I love the tartar idea. I'd pan fry some thinly sliced baguettes in good olive oil. I'd also put a raw egg yolk on top of the tartar, which virtually becomes a sauce, when broken. The yolk is optional, but some course sea salt isn't. :)

Coincidentally, my wife bought me a Joule sous vide for Christmas. Just this past weekend, I went out and bought a full tenderloin and trimmed it down myself (I hate seeing people cook tenderloins with the silver skin and all the exterior fat still in tact, but to each their own). I finished with two pounds of tips, four very thick fillets and, my fav, a nice trimmed chateau briand, from the center cut.

My maiden voyage on the sous vide was with two of the fillets. Set the device to medium rare and 2 hours later had the most perfectly cooked steak I've ever had. Seared the outside in seconds, in a pan with oil and butter. The best. Period.

Good to see you posting, Gary. I hope you are able to keep your medical condition in check.
 

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Discussion Starter #16
Well, the steaks came with cooking instructions, very close to what you posted. The only difference is that instead of butter, I used bacon grease, something that I picked up when I lived in Washington State and used bacon grease to sear elk, moose, caribou, venison and mountain goat, all of which tasted fantastic. Just a bit of salt and pepper for seasoning, seared all sides as recommended in the instruction manual, then placed in the oven at 350-degrees for about 15 minutes until the internal temperature hit 135 degrees, which was recommended for medium. OMG - the absolute best steak I have ever tasted in my 80 years on the planet Earth. Expensive - yes, but well worth it. I have two more to cook and I think I will purchase 4 steaks for each of my children. I can highly recommend Snake River Farms and their quality meats.

I served the steak with Hasselback Potatoes, topped with sour cream and chives.

Thanks for the advice, everyone,

Gary :cool:
 

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Thanks for the link to the Amazingribs article Bill. Really useful.

My son lives in Hyogo prefecture, where Kobe beef comes from. I think I need to go see him again.
Some restaurants there have a small grill built into the table. You put your slices of beef on it for about a minute.
Tastes amazing even with nothing added.

Jonathan
Barrington, RI
S2 9.2A
 

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Tomorrow, I have four Wagyu Kobe A5 steaks coming from Snake River Farms in Idaho. They will be frozen and shipped in a styrofoam container with dry ice.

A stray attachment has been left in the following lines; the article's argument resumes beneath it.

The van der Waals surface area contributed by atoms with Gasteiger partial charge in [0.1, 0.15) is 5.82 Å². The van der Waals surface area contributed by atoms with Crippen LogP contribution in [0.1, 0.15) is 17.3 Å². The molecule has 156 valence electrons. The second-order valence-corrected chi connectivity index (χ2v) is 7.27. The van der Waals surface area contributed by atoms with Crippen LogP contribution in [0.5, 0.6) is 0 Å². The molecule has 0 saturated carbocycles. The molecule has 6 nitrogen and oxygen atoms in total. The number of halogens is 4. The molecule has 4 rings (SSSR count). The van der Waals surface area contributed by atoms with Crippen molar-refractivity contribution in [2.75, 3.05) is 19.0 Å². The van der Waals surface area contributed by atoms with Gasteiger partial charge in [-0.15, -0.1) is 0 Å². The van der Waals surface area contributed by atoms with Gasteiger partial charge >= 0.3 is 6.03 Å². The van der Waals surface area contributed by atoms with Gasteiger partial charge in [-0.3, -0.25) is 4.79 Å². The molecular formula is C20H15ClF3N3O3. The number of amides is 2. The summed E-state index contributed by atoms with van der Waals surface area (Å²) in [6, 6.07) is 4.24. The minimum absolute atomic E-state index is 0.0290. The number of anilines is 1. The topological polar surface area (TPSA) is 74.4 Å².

Most of the information on cooking shows them cooked in a cast iron skillet, topped with butter and salt and pepper.

I was thinking they would be better cooked on my gas grill with some Yoshida Gourmet Sauce and sprinkled with Montreal Steak Seasoning, cooked to medium.

I didn't know how much experience you guys had with this, but would sure like some input because I have absolutely none and don't want to mess up two of the highest rated cuts of meat in the world.

Thanks in advance,

Gary :2 boat:
We cook them on a 2 burner gas grill. Light the burner on one side and put the steaks on the other side. Indirect heat for 20 minutes is about what we do. Last time we bought them was $50 per steak 3" thick. The first time I was told this method by the butcher I didn't believe it ...... He was right :)
 

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Hi Gary. Really good to hear from you. That beef sounds incredible! Keep on keeping on.
The potato recipe impressed the wife and I so much we're going to try it next time we can get to a market. The beef we may try if we ever get back to the states, but after my last commercial flight back to Trinidad, even in more expensive seats and a fairly short flight (6+ hours), that was pretty much it for me and flying, unless we can hitch a flight on a private plane.
At what point did we all agree to pay some airline a bunch of our hard earned money to torture us for X number of hours? Bah humbug.